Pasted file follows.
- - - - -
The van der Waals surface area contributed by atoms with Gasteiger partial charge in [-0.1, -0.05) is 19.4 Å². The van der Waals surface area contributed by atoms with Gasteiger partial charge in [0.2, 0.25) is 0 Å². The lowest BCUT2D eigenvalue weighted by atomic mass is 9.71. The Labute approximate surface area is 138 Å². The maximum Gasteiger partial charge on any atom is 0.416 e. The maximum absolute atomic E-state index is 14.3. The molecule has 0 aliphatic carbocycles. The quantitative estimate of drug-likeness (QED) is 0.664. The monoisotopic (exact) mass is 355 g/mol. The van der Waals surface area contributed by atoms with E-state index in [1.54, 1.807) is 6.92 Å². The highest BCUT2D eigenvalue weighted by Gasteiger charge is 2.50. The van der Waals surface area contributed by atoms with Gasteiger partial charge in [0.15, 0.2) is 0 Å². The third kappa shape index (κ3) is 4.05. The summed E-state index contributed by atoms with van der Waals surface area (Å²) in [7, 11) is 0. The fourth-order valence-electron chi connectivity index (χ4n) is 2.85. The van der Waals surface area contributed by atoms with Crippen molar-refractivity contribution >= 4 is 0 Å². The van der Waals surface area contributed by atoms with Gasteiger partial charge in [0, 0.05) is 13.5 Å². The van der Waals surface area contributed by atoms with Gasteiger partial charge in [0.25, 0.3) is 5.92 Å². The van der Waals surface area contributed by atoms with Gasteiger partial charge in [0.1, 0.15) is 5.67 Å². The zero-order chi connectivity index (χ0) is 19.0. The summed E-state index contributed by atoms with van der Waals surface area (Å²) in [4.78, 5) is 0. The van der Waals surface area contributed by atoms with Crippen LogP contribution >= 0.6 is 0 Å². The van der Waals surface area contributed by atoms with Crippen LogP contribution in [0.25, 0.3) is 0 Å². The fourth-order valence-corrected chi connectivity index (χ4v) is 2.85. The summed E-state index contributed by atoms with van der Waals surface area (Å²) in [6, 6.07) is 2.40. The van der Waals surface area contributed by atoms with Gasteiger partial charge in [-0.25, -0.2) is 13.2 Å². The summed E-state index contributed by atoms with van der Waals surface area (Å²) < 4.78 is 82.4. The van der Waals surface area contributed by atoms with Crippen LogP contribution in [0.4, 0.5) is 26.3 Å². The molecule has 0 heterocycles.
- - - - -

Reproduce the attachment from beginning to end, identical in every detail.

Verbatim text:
The van der Waals surface area contributed by atoms with Gasteiger partial charge in [-0.1, -0.05) is 19.4 Å². The van der Waals surface area contributed by atoms with Gasteiger partial charge in [0.2, 0.25) is 0 Å². The lowest BCUT2D eigenvalue weighted by atomic mass is 9.71. The Labute approximate surface area is 138 Å². The maximum Gasteiger partial charge on any atom is 0.416 e. The maximum absolute atomic E-state index is 14.3. The molecule has 0 aliphatic carbocycles. The quantitative estimate of drug-likeness (QED) is 0.664. The monoisotopic (exact) mass is 355 g/mol. The van der Waals surface area contributed by atoms with E-state index in [1.54, 1.807) is 6.92 Å². The highest BCUT2D eigenvalue weighted by Gasteiger charge is 2.50. The van der Waals surface area contributed by atoms with Gasteiger partial charge in [0.15, 0.2) is 0 Å². The third kappa shape index (κ3) is 4.05. The summed E-state index contributed by atoms with van der Waals surface area (Å²) in [7, 11) is 0. The fourth-order valence-electron chi connectivity index (χ4n) is 2.85. The van der Waals surface area contributed by atoms with Crippen molar-refractivity contribution >= 4 is 0 Å². The van der Waals surface area contributed by atoms with Gasteiger partial charge in [0, 0.05) is 13.5 Å². The van der Waals surface area contributed by atoms with Gasteiger partial charge in [0.25, 0.3) is 5.92 Å². The van der Waals surface area contributed by atoms with Gasteiger partial charge in [0.1, 0.15) is 5.67 Å². The zero-order chi connectivity index (χ0) is 19.0. The summed E-state index contributed by atoms with van der Waals surface area (Å²) in [4.78, 5) is 0. The van der Waals surface area contributed by atoms with Crippen LogP contribution >= 0.6 is 0 Å². The van der Waals surface area contributed by atoms with Crippen LogP contribution in [0.25, 0.3) is 0 Å². The fourth-order valence-corrected chi connectivity index (χ4v) is 2.85. The summed E-state index contributed by atoms with van der Waals surface area (Å²) in [6, 6.07) is 2.40. The van der Waals surface area contributed by atoms with Gasteiger partial charge in [-0.25, -0.2) is 13.2 Å². The summed E-state index contributed by atoms with van der Waals surface area (Å²) < 4.78 is 82.4. The van der Waals surface area contributed by atoms with Crippen LogP contribution in [0.4, 0.5) is 26.3 Å². The molecule has 0 heterocycles.